LinkedIn Isn’t a State Actor–Perez v. LinkedIn

Perez had a LinkedIn account with over 7,000 connections (really?). LinkedIn removed some of his posts and restricted access to his profile due to alleged TOU violations.

State Action. Perez, proceeding pro se, alleged that LinkedIn “is subject to the First Amendment because it is ‘a governmental entity and a puppet of the Chinese Communist Party’s political agenda,’ not a private actor.” The court responds: “The First Amendment does not apply to private parties, including online service providers and social networking sites.” Cites to Shulman v. Facebook, Forbes v. Facebook, and Young v. Facebook. To get around this, Perez claimed he was suing for free speech violations separate from the First Amendment. The court says there’s no such right.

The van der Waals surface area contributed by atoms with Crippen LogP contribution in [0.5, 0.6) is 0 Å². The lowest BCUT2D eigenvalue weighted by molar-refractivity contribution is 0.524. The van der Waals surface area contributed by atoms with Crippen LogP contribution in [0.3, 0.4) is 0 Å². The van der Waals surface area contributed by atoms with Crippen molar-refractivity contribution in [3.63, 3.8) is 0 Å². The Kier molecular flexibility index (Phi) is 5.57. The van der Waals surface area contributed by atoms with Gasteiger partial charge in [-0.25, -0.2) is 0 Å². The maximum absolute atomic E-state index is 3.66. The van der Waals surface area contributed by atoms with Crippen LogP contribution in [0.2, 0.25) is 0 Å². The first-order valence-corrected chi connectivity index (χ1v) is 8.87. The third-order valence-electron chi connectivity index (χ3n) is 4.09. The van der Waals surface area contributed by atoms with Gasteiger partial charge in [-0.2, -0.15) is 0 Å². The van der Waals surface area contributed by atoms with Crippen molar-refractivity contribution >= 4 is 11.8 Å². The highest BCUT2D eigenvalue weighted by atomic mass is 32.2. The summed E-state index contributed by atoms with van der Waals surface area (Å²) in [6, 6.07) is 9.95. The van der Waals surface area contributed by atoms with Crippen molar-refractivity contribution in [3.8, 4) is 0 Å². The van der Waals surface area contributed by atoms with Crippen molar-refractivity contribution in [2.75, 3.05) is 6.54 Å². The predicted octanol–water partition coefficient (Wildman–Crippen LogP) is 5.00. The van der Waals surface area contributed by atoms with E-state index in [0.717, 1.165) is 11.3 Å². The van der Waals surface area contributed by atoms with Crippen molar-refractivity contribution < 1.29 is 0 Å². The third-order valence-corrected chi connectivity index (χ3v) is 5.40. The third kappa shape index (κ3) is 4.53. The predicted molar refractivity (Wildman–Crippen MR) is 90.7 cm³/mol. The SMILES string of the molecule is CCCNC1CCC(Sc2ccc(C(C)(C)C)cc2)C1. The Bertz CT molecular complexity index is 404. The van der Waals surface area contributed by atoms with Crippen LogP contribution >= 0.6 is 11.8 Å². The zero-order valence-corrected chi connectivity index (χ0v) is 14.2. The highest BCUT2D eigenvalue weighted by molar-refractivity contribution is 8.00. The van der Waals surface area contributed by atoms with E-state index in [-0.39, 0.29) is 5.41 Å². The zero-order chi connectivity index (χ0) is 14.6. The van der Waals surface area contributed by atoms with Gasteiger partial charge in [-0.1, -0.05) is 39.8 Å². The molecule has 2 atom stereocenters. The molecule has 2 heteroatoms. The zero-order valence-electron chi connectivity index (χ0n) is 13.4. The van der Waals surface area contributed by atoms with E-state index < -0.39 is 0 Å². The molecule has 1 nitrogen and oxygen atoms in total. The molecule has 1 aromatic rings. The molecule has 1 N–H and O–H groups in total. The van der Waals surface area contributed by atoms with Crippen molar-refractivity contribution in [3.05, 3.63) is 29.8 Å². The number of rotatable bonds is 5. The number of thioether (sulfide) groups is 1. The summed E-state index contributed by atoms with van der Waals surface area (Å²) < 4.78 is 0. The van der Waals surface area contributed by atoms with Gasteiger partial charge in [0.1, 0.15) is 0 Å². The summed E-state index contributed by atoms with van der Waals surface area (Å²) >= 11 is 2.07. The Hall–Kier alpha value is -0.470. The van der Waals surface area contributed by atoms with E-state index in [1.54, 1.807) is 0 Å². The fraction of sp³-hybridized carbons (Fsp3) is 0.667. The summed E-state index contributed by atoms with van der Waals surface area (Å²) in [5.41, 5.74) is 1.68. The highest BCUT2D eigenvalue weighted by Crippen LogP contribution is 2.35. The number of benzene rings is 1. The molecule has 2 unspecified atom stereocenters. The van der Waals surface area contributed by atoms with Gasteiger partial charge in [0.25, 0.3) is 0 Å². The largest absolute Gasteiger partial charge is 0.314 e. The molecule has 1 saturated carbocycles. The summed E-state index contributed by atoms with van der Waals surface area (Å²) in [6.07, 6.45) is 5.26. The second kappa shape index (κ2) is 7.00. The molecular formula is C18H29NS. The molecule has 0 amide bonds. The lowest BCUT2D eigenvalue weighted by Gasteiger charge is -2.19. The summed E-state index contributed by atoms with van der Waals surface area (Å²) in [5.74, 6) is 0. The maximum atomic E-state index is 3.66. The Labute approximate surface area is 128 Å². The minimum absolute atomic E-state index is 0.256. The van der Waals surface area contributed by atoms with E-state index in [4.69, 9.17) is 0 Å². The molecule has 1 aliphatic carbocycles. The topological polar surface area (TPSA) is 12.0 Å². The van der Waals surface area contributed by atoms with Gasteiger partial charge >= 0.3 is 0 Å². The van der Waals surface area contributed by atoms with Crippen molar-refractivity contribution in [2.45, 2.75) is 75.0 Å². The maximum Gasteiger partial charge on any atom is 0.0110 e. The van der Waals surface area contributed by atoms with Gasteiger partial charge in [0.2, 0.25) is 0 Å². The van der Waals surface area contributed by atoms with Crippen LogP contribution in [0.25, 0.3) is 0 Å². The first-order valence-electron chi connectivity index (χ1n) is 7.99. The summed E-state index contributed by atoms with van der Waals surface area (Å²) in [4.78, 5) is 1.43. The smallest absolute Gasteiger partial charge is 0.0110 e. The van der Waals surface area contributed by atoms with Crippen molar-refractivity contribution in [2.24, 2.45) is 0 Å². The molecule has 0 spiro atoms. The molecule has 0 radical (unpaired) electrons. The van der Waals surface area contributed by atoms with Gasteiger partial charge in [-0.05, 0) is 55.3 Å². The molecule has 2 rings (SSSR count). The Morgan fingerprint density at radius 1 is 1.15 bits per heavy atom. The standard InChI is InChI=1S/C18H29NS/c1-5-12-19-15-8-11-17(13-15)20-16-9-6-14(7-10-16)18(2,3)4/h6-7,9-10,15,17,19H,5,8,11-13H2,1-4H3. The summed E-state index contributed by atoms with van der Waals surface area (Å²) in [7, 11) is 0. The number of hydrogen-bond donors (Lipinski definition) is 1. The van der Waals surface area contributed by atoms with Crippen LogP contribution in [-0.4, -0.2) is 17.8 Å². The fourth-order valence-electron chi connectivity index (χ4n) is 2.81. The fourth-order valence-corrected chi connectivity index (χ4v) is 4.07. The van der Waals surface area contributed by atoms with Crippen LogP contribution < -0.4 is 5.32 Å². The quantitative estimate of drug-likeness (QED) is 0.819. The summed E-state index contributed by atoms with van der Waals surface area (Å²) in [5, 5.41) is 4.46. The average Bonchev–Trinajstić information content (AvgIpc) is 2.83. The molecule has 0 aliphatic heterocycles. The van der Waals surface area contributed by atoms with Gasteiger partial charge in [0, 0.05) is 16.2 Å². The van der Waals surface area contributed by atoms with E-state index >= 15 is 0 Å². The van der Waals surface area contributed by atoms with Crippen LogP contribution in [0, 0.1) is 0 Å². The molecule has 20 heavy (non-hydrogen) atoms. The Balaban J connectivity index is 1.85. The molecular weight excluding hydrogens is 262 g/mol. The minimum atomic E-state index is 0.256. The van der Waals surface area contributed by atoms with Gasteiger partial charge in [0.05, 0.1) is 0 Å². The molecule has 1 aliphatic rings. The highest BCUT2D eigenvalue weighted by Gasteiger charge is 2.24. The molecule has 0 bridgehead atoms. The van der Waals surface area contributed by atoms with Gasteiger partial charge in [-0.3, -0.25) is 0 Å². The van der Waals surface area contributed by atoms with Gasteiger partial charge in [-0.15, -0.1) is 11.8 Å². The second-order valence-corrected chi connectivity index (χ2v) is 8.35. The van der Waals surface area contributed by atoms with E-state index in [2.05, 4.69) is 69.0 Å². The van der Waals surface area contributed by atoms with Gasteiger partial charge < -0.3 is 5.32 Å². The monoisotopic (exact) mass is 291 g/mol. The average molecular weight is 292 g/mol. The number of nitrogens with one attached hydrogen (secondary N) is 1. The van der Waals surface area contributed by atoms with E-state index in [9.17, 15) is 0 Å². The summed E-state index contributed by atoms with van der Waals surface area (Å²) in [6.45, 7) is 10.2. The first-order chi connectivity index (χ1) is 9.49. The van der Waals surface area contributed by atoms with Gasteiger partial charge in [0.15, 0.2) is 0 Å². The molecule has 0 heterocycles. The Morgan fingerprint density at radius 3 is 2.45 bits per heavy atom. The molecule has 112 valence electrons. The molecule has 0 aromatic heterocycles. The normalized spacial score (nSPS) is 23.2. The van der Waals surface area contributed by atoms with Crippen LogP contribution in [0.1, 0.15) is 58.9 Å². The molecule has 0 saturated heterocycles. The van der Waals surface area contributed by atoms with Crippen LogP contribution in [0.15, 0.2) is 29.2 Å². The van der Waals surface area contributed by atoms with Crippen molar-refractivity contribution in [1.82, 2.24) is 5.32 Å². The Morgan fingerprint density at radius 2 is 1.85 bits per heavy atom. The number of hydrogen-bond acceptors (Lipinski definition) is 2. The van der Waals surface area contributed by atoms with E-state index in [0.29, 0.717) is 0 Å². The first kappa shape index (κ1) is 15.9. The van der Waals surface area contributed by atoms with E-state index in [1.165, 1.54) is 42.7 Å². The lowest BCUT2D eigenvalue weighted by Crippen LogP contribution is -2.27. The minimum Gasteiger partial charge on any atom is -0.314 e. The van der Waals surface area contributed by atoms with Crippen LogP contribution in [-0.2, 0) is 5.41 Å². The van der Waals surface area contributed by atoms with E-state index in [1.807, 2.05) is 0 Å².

Venue. The court dismisses Perez’s claims but without prejudice. If Perez files a new complaint, the court transfers the case to the Northern District of California based on the exclusive venue clause in the TOU. Perez claimed that LinkedIn terminated the account by blocking his account and that nullified the exclusive venue clause, but the court says the venue clause expressly survives TOU termination.

Case citation: Perez v. LinkedIn Corp., 2020 WL 5997196 (S.D. Tex. Oct. 9, 2020)

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